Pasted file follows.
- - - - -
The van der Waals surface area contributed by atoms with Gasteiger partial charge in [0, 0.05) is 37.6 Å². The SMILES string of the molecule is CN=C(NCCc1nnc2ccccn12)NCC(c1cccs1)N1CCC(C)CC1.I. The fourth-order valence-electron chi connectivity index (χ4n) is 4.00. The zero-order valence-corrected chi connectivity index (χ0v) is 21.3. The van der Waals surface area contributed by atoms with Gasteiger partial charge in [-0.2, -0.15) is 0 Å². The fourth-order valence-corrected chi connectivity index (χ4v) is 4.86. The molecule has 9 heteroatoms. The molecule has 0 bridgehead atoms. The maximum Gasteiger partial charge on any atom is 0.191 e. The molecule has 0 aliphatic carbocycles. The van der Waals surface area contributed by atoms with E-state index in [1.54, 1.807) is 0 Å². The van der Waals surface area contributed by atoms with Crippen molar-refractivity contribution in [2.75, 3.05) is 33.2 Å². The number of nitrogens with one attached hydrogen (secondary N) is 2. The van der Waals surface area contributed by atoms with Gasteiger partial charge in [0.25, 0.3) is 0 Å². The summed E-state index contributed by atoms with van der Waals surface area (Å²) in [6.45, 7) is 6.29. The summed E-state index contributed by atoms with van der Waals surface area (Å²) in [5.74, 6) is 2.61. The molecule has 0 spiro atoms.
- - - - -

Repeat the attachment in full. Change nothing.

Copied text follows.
The van der Waals surface area contributed by atoms with Gasteiger partial charge in [0, 0.05) is 37.6 Å². The SMILES string of the molecule is CN=C(NCCc1nnc2ccccn12)NCC(c1cccs1)N1CCC(C)CC1.I. The fourth-order valence-electron chi connectivity index (χ4n) is 4.00. The zero-order valence-corrected chi connectivity index (χ0v) is 21.3. The van der Waals surface area contributed by atoms with Gasteiger partial charge in [-0.2, -0.15) is 0 Å². The fourth-order valence-corrected chi connectivity index (χ4v) is 4.86. The molecule has 9 heteroatoms. The molecule has 0 bridgehead atoms. The maximum Gasteiger partial charge on any atom is 0.191 e. The molecule has 0 aliphatic carbocycles. The van der Waals surface area contributed by atoms with E-state index in [1.54, 1.807) is 0 Å². The van der Waals surface area contributed by atoms with Crippen molar-refractivity contribution in [2.75, 3.05) is 33.2 Å². The number of nitrogens with one attached hydrogen (secondary N) is 2. The van der Waals surface area contributed by atoms with Gasteiger partial charge in [0.25, 0.3) is 0 Å². The summed E-state index contributed by atoms with van der Waals surface area (Å²) in [6.45, 7) is 6.29. The summed E-state index contributed by atoms with van der Waals surface area (Å²) in [5.74, 6) is 2.61. The molecule has 0 spiro atoms.